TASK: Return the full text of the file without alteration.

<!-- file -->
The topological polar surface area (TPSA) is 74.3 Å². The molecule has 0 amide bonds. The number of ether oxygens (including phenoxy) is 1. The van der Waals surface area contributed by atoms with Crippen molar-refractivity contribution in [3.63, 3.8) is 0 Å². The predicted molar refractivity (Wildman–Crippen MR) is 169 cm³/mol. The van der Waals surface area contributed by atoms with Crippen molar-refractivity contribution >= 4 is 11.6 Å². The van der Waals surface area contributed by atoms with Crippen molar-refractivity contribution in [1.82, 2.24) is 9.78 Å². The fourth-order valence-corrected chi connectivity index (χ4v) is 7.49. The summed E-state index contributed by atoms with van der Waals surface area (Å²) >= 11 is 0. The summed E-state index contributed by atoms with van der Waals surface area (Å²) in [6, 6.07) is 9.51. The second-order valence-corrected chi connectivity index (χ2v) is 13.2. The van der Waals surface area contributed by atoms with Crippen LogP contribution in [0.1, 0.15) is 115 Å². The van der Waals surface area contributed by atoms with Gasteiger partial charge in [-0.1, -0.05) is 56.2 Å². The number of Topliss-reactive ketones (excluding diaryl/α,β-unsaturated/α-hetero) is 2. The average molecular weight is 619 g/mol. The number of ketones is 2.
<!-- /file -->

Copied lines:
The topological polar surface area (TPSA) is 74.3 Å². The molecule has 0 amide bonds. The number of ether oxygens (including phenoxy) is 1. The van der Waals surface area contributed by atoms with Crippen molar-refractivity contribution in [3.63, 3.8) is 0 Å². The predicted molar refractivity (Wildman–Crippen MR) is 169 cm³/mol. The van der Waals surface area contributed by atoms with Crippen molar-refractivity contribution >= 4 is 11.6 Å². The van der Waals surface area contributed by atoms with Crippen molar-refractivity contribution in [1.82, 2.24) is 9.78 Å². The fourth-order valence-corrected chi connectivity index (χ4v) is 7.49. The summed E-state index contributed by atoms with van der Waals surface area (Å²) >= 11 is 0. The summed E-state index contributed by atoms with van der Waals surface area (Å²) in [6, 6.07) is 9.51. The second-order valence-corrected chi connectivity index (χ2v) is 13.2. The van der Waals surface area contributed by atoms with Crippen LogP contribution in [0.1, 0.15) is 115 Å². The van der Waals surface area contributed by atoms with Gasteiger partial charge in [-0.1, -0.05) is 56.2 Å². The number of Topliss-reactive ketones (excluding diaryl/α,β-unsaturated/α-hetero) is 2. The average molecular weight is 619 g/mol. The number of ketones is 2.